New Hampshire Proposes MCLs for PFAS Compounds…But Many Aren’t Cheering the Proposals
This week we continue our reporting on the state by state regulatory patch work involving per- and polyfluoroalkyl substances (PFAS).
On Wednesday, January 2, 2019, officials in New Hampshire announced a set of proposed drinking water rules outlining Maximum Contaminant Levels (MCLs) and Ambient Groundwater Quality Standards (AGQSS) for four PFAS compounds. The new rules were issued along with a summary report prepared by the NH Department of Environmental Services (NHDES).
According to the report, NHDES considered 1) the extent each contaminant is found in NH; 2) the ability to detect the compound; 3) the ability to treat the contaminant; 4) benefits associated with adopting an MCL; and 5) the costs associated with adopting an MCL. The new standards only apply to public water systems serving 25 or more of the same population of people for six months of the year. The proposed levels coming out of NH, however, buck the recent trend set by several other states in which the MCLs are significantly lower than U.S. EPA’s current guidance levels for PFAS.
NH’s proposed MCLs are:
PFOA – 38 parts per trillion (ppt);
PFOS – 70 ppt;
PFOA & PFOS (combined) – 70 ppt;
PFHxS – 85 ppt; and
PFNA – 23 ppt.
These proposed MCLs were developed following NH’s recent public issues with PFOA exposure. Notably, in August 2018, the state issued a warning regarding PFOA contamination at a former industrial site in Merrimack, NH. The report was issued a year after PFOA levels of 88 ppt were reported in the groundwater at the site. According to a separate consent decree , PFAS compounds were also detected in wells in the towns of Bedford, Litchfield, Manchester, and Merrimack. The consent decree required the site owner to construct expansions to the municipal water systems, install point-of-entry treatment systems, establish a groundwater management zone, and develop a remedial action plan.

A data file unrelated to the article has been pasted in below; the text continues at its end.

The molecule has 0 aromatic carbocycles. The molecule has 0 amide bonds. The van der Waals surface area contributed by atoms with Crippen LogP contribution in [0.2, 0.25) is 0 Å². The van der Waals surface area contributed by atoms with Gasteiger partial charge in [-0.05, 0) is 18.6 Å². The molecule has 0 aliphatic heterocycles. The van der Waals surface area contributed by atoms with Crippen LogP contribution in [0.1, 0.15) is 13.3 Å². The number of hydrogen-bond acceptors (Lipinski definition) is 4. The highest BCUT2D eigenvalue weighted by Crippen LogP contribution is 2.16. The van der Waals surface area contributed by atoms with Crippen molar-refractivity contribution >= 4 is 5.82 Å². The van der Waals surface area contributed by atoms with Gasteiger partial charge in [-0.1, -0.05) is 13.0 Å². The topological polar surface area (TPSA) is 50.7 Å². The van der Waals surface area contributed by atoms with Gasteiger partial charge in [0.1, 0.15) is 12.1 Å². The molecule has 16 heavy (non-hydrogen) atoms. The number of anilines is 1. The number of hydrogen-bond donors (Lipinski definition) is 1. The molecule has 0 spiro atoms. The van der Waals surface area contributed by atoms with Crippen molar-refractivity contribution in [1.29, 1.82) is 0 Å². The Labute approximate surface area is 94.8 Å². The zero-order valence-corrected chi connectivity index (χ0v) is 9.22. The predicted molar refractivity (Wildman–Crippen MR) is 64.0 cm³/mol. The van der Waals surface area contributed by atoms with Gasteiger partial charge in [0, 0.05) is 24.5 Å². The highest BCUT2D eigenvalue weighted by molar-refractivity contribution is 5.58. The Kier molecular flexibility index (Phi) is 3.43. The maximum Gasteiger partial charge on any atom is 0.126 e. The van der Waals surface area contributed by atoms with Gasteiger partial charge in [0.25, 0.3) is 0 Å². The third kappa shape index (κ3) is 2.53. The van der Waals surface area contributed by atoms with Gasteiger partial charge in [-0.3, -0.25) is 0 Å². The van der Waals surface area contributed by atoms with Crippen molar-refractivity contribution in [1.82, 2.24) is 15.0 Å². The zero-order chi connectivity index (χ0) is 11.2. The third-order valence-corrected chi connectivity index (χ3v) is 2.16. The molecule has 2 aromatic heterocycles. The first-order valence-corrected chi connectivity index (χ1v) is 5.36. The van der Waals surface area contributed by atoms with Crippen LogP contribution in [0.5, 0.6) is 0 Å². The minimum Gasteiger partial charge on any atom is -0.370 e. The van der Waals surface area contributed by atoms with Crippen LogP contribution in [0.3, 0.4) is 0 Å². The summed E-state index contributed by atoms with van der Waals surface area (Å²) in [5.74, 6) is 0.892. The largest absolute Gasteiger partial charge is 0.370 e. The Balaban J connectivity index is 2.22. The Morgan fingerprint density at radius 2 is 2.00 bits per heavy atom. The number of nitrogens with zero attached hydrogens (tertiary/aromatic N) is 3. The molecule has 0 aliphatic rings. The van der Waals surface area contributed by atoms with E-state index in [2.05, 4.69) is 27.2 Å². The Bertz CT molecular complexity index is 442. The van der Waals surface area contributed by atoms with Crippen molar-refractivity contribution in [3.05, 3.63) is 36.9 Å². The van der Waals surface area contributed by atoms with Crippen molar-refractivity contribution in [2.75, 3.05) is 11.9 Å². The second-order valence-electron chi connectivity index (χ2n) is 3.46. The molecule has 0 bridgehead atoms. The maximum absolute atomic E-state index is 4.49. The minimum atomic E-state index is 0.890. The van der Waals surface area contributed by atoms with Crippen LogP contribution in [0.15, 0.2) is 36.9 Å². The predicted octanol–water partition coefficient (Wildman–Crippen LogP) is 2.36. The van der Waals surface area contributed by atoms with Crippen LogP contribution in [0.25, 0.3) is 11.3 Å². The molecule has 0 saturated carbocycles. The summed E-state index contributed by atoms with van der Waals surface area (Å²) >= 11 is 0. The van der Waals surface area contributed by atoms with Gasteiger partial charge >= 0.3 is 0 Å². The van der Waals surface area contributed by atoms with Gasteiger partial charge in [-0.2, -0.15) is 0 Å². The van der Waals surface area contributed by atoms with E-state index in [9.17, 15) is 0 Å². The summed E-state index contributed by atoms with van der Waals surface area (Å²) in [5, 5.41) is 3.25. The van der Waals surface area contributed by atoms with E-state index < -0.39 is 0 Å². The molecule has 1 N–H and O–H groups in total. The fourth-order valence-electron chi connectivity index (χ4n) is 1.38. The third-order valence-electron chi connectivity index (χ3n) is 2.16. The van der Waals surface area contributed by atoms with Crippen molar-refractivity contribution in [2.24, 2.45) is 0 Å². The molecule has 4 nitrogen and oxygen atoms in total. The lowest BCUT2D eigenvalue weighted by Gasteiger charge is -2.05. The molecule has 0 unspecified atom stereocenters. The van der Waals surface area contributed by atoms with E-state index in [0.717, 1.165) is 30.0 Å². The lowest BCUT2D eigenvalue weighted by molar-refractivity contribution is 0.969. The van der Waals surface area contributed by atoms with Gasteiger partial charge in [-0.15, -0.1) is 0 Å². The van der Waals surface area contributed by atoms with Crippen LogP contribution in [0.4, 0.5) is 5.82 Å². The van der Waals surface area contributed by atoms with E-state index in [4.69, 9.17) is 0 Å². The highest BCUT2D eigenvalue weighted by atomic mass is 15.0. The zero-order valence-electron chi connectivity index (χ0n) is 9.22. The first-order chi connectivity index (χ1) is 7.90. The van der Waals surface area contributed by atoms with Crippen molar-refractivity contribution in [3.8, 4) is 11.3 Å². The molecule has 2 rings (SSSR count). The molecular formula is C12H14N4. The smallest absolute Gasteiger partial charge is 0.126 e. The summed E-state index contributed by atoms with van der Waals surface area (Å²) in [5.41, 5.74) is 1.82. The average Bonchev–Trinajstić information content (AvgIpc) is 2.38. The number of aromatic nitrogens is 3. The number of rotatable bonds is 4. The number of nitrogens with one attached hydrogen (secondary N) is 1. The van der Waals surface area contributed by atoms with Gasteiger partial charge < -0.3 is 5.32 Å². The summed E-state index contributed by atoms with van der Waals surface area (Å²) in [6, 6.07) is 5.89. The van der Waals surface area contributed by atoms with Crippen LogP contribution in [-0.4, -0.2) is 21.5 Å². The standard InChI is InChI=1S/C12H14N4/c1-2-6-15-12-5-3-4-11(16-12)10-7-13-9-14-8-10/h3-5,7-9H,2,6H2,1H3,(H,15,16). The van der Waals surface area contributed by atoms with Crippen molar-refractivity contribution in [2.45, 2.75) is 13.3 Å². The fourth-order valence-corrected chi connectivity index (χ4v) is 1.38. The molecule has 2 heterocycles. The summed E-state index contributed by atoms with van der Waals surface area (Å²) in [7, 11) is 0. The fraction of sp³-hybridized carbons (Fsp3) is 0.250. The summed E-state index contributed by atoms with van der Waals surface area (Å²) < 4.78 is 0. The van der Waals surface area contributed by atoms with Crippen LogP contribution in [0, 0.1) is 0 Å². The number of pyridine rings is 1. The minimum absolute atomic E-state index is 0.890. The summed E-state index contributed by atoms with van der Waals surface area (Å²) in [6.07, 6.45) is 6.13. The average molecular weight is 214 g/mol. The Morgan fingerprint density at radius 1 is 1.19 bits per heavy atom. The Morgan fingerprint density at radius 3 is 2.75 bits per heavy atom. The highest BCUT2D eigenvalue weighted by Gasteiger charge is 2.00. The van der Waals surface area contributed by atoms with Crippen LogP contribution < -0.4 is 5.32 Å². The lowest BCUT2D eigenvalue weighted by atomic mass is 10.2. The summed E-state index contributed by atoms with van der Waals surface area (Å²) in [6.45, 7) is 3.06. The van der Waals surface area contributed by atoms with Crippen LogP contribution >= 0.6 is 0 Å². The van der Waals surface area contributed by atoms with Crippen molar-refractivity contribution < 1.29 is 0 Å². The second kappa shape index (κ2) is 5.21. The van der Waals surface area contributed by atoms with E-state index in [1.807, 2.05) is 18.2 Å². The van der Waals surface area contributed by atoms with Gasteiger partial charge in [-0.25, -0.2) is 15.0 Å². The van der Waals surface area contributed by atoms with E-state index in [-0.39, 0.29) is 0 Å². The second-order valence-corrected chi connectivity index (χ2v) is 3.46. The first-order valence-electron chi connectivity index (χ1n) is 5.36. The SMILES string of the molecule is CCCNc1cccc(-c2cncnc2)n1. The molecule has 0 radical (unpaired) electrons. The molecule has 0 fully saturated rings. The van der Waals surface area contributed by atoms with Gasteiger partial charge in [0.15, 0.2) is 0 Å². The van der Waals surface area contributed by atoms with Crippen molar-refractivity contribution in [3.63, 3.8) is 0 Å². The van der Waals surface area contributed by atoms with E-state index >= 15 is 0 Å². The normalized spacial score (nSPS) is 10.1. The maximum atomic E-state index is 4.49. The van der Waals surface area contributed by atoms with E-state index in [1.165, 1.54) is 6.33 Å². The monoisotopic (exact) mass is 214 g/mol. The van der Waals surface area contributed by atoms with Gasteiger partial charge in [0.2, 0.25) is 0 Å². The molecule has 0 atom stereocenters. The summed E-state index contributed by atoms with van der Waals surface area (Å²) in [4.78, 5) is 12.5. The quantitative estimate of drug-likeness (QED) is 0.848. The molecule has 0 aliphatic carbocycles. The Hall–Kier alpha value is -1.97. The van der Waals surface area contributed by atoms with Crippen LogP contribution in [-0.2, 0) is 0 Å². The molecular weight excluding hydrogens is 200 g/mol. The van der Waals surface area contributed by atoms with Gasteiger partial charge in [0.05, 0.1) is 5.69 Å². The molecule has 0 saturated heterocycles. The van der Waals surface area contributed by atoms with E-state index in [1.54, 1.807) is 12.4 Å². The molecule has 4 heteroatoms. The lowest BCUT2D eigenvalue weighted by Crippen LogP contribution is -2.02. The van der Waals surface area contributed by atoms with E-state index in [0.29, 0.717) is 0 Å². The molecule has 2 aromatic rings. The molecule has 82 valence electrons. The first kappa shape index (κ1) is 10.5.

Turning to nearby NY — as we previously reported, on December 18, 2018, the NY Drinking Water Council released recommendations to the Department of Health proposing MCLs for PFOA, PFOS, and 1, 4-dioxane. The Council recommended MCLs of 10 ppt for both PFOA and PFOS, respectively. NY’s Commissioner of Health is now considering the recommendations and if accepted, the recommendations must go through a public comment period. If promulgated, the proposed levels in NY will be the nation’s most protective MCLs and the nation’s only MCL for 1, 4-dioxane.
NH, in contrast to NY, has its health officials expressing disapproval over the state’s proposed MCLs. Officials cite to the lower MCLs in states such as VT, NJ, and NY. For example, VT currently has a combined PFOA and PFOS MCL of 20 ppt, which is 50 ppt lower than the new MCL proposed by New Hampshire. Minnesota has a Health Risk Limit for PFOS in drinking water of 27 ppt, or 43 ppt lower than NH’s new MCL. NJ also has significantly lower MCLs, with an MCL of just 14 ppm for PFOAs.
Notably, the chair of the NH’s Senate Health and Human Services Committee plans to hold a hearing to understand the science behind how the NHDES developed the proposed MCLs. Health officials in NH have expressed alarm that the proposed standards are not significantly different from the advisory levels currently set by the U.S. EPA that many believe are simply inadequate.
What’s up next in NH? The public hearings for the proposed MCLs are set to take place in March and are a sure bet to be lively forum.